IDENTIFYING UNCONTROLLED MOVEMENT
29th August 2013
Uncontrolled subtalar and midtarsal inversion can be associated with many foot and ankle pain presentations and pathologies
e.g. antero-lateral tibial pain, ankle sprains, plantar faciitis
This test can help to identify uncontrolled movement at this site and direction
TEST:LOW LUNGE & FRONT FOOT HEEL LIFT
In the low lunge position (4 foot lengths) with the trunk upright, and the rear thigh vertical in line with the trunk, the rear knee should be approximately 5 cm (2 inches) above the floor. The inside edge of the front foot should be in the sagittal plane with the second metatarsal aligned to the 10° neutral line of weight transfer. The knee of the front foot should be vertically above the toes with the line of the thigh also aligned to the tendering neutral line of weight transfer (matching the second metatarsal). In this low lunge position, perform a maximum heel lift of the front foot into full plantarflexion. Hold this maximum heel lift for release five seconds.
Uncontrolled subtalar / midtarsal inversion is indicated if there is an inability to prevent the rear foot from rolling out into inversion during heel lift or of the weight shifting to the lateral metatarsal heads and the base of the first metatarsal lifts and loses weight-bearing support.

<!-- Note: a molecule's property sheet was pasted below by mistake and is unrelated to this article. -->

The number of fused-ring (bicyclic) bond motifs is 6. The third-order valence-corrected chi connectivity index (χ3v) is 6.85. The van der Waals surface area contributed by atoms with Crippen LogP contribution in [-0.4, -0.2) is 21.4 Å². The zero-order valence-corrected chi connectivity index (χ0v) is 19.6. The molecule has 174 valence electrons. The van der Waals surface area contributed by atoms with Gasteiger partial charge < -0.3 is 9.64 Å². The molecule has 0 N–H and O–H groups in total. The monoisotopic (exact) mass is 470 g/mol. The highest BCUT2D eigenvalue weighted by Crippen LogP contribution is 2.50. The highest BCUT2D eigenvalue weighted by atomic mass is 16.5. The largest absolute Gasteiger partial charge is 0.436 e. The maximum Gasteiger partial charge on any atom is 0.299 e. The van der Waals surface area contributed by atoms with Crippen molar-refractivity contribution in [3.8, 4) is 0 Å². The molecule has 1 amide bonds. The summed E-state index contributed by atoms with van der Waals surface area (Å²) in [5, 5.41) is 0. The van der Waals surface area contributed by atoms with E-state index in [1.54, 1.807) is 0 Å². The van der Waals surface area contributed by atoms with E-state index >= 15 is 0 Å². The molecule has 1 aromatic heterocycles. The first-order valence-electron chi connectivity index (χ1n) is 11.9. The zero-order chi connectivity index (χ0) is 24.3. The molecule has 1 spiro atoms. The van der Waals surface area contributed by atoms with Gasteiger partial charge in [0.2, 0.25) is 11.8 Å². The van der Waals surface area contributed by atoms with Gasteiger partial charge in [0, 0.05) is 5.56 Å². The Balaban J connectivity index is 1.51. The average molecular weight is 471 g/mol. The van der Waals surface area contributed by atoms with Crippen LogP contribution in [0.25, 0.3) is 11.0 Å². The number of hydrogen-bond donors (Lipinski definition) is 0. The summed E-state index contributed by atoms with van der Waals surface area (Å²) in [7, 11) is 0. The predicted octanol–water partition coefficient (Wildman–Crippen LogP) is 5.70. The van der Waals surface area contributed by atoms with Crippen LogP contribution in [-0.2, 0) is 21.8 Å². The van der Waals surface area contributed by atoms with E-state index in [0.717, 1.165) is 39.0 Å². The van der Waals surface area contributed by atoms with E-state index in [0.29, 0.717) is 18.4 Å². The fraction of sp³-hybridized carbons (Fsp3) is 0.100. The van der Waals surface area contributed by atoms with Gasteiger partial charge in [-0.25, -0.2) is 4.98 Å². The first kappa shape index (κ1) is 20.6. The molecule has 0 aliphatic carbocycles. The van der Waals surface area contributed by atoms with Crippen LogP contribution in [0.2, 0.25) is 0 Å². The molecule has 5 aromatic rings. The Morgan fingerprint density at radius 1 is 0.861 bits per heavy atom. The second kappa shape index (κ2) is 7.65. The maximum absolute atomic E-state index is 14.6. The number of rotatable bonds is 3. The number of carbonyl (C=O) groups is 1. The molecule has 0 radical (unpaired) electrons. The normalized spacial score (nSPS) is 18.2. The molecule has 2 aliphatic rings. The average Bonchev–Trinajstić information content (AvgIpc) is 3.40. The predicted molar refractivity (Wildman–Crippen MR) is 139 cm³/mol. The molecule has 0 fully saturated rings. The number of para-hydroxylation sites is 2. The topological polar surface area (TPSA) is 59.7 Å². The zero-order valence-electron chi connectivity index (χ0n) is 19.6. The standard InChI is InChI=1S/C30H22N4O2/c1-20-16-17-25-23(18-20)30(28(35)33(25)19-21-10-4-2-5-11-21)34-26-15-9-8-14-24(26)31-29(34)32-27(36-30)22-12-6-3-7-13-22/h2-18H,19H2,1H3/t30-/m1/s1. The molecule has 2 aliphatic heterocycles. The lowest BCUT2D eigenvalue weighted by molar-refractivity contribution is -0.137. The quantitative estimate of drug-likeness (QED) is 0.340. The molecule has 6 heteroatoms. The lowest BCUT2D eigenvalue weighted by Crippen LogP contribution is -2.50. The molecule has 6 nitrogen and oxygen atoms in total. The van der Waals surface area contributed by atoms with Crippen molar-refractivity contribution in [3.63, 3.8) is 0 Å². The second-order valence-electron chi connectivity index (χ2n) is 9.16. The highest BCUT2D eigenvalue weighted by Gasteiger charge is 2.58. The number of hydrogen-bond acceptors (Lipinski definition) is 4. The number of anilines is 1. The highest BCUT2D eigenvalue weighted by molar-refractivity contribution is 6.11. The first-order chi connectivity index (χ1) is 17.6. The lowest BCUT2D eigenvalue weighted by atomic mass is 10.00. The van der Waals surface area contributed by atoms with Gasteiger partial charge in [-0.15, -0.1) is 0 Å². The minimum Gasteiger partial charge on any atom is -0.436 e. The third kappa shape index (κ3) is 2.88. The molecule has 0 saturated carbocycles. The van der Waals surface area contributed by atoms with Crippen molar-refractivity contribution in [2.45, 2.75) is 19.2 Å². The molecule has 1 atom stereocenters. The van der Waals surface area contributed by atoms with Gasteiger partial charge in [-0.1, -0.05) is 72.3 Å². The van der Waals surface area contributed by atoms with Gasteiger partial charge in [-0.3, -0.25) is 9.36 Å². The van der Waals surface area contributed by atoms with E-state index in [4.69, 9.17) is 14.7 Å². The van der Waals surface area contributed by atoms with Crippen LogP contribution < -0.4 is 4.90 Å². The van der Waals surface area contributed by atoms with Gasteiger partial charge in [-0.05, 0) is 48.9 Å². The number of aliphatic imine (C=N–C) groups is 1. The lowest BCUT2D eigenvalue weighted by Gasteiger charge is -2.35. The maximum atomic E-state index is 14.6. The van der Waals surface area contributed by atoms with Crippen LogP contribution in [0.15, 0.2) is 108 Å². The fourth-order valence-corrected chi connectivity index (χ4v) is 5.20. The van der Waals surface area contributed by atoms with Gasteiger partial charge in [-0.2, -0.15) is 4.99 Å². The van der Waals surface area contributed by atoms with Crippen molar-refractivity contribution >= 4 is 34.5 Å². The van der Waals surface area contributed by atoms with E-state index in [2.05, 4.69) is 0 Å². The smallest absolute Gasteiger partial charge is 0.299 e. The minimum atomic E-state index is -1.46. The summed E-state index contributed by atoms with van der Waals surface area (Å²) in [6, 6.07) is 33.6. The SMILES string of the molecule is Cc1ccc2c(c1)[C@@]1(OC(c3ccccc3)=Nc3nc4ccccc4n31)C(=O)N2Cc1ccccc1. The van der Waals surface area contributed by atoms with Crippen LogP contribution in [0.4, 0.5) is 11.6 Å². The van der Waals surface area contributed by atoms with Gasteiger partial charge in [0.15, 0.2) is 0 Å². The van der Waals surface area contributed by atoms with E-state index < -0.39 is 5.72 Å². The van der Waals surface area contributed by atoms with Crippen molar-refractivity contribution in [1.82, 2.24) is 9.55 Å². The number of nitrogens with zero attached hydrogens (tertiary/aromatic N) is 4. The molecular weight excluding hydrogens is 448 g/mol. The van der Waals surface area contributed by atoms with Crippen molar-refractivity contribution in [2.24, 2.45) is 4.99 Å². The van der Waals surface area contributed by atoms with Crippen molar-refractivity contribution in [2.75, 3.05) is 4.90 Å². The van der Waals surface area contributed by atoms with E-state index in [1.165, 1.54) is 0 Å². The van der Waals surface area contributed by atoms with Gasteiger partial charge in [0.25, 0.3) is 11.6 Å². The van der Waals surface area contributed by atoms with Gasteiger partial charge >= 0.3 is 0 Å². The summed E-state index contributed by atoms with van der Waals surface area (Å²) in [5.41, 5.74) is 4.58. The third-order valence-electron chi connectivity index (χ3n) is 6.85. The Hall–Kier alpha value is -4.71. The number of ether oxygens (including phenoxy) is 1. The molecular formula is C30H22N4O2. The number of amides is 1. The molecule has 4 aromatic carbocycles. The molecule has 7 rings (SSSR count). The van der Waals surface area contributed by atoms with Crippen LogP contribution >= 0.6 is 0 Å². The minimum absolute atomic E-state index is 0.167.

Start training in a short lunge (3 foot lengths) with only partial weight on the front foot. Hold onto a supporting service with the hands to maintain balance and lift the heel of the front foot only 1-2 cm. Keep the line of the femur aligned over the 2nd metatarsal and maintain weight-bearing pressure on the base of the first metatarsal. Progress this retraining by slowly increasing the height of the heel lift, initially in a short lunge position. The final progression is into a maximum heel lift in the long, low lunge position.
An interesting read:
Br J Sports Med. 2011 Jun;45(8):660-72. doi: 10.1136/bjsm.2010.077404.
Characteristics of people with recurrent ankle sprains: a systematic review with meta-analysis.
Hiller CE, Nightingale EJ, Lin CW, Coughlan GF, Caulfield B, Delahunt E. Assessment of movement control in recurrent ankle sprains is sparse!